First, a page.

“If selected for an award, is your firm interested in participating in the U.S. DOT's Technical and Business Assistance (TABA) Program? The program provides assistance to Phase I awardees in the area of commercialization planning and strategy (see Section II (C)(3) of the Solicitation). Firms selected for award can choose to receive assistance from (1) U.S. DOT's pre approved vendor, or (2) their own proposed subcontractor (and provide additional documentation for verification as determined by U.S. DOT's Acquisitions Office).

  1. Yes - I am interested in the TABA Program and plan to use U.S. DOT's approved vendor
  2. Yes - I am interested in the TABA Program and plan to propose to use a vendor of my choosing and will submit documentation as requested by U.S. DOT if selected for award
  3. No - I am not interested in the TABA Program
  4. I am undecided at this time"

If an offeror chooses (A) and their offer is recommended for award, the prospective awardees will receive notification from the U.S. DOT SBIR Program Office on what services are available and how to obtain these services at no cost to the small business using the vendor provided by U.S. DOT’s SBIR program.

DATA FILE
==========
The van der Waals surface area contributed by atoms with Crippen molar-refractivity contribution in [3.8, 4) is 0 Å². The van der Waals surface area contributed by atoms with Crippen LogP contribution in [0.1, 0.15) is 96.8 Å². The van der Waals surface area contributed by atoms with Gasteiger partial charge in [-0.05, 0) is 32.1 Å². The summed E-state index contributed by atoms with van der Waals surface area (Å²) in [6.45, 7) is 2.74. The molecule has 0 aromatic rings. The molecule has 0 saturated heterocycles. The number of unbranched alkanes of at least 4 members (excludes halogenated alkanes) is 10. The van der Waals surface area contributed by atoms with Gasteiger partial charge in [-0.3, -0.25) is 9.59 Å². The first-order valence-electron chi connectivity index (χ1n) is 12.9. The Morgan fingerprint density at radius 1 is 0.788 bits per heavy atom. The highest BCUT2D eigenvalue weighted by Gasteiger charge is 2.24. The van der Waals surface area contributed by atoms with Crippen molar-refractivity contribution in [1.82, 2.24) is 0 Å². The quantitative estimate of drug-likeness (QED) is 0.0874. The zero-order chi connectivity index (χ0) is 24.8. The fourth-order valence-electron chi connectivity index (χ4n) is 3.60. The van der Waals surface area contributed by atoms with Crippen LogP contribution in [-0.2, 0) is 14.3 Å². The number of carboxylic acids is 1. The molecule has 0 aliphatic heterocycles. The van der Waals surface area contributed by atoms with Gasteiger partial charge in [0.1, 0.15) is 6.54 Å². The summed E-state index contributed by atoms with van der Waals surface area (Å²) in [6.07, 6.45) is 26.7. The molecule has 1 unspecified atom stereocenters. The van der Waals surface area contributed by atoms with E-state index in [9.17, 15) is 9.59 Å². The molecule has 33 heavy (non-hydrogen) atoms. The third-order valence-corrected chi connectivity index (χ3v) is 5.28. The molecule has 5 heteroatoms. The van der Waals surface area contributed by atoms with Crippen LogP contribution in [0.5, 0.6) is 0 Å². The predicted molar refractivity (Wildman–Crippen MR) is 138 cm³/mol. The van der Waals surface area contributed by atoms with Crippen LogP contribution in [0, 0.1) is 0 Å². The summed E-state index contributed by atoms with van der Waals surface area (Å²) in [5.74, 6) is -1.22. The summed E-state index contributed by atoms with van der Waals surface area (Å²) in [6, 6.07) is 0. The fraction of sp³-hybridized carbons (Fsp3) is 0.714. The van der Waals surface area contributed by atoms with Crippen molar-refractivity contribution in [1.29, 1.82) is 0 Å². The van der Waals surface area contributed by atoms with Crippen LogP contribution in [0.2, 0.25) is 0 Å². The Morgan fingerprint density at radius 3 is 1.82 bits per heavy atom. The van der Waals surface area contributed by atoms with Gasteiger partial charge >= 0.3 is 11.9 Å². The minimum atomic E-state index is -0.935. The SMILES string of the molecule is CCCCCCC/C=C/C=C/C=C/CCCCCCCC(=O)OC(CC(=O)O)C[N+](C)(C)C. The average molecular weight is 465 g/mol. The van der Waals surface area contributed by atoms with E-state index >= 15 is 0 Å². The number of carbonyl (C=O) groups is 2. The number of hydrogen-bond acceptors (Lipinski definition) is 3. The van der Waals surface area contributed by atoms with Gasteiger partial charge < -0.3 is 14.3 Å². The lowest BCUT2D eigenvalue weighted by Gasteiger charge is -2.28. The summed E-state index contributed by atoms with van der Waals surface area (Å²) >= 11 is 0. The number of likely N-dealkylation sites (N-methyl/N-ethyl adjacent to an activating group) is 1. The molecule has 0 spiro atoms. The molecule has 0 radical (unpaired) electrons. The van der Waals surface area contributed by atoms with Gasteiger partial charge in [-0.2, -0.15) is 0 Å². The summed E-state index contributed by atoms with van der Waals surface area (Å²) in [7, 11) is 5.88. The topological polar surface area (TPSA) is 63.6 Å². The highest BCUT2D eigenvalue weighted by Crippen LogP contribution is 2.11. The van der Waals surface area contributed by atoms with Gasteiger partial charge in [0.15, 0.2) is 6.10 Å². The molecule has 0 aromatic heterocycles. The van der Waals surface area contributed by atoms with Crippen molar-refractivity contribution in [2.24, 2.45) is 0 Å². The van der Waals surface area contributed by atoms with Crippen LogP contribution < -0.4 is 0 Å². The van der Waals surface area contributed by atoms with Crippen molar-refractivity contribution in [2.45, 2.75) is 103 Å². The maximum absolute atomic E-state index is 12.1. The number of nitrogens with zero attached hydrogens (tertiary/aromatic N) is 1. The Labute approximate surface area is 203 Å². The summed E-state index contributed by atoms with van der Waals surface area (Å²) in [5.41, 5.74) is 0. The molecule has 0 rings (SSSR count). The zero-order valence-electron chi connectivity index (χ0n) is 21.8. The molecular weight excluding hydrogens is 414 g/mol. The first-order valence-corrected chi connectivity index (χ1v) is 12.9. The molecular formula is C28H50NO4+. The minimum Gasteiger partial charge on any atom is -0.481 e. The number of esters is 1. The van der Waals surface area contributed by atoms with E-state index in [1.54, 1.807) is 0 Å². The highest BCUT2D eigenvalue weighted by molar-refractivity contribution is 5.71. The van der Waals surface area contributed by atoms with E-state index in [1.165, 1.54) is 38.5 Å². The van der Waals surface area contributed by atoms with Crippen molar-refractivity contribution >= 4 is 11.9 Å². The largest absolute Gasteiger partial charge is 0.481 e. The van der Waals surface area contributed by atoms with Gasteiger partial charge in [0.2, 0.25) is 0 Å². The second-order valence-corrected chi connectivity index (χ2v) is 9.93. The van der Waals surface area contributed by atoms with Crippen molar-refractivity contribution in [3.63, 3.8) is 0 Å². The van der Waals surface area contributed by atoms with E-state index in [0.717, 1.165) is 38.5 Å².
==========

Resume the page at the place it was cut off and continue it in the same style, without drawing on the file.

If an offeror chooses (B) and their offer is recommended for award, the U.S. DOT SBIR Program Office and Contracting Officer will work with the awardee to request a revised cost proposal (Appendix C) that accounts for this cost. In addition, the awardee must provide at that time an outline of the specific technical assistance services to be provided, and the detailed qualifications and experience of the proposed subcontractor/consultant being requested.

If the offeror chooses (C) and their offer is recommended for award, no assistance will be provided.

If the offeror chooses (D) and their offer is recommended for award, the U.S. DOT SBIR Program Office and Contracting Officer will contact the offeror with more information on the TABA Program and request a decision within five business days.

Q: Can an SBIR/STTR Phase III follow-on funding contract be made, without competition, to the firm that successfully completes Phases I and II?

A: Yes. The firm may be given a sole source contract for further work or production that derives from, extends, or completes earlier SBIR work. Such follow-on work must be given Phase III status by the agency.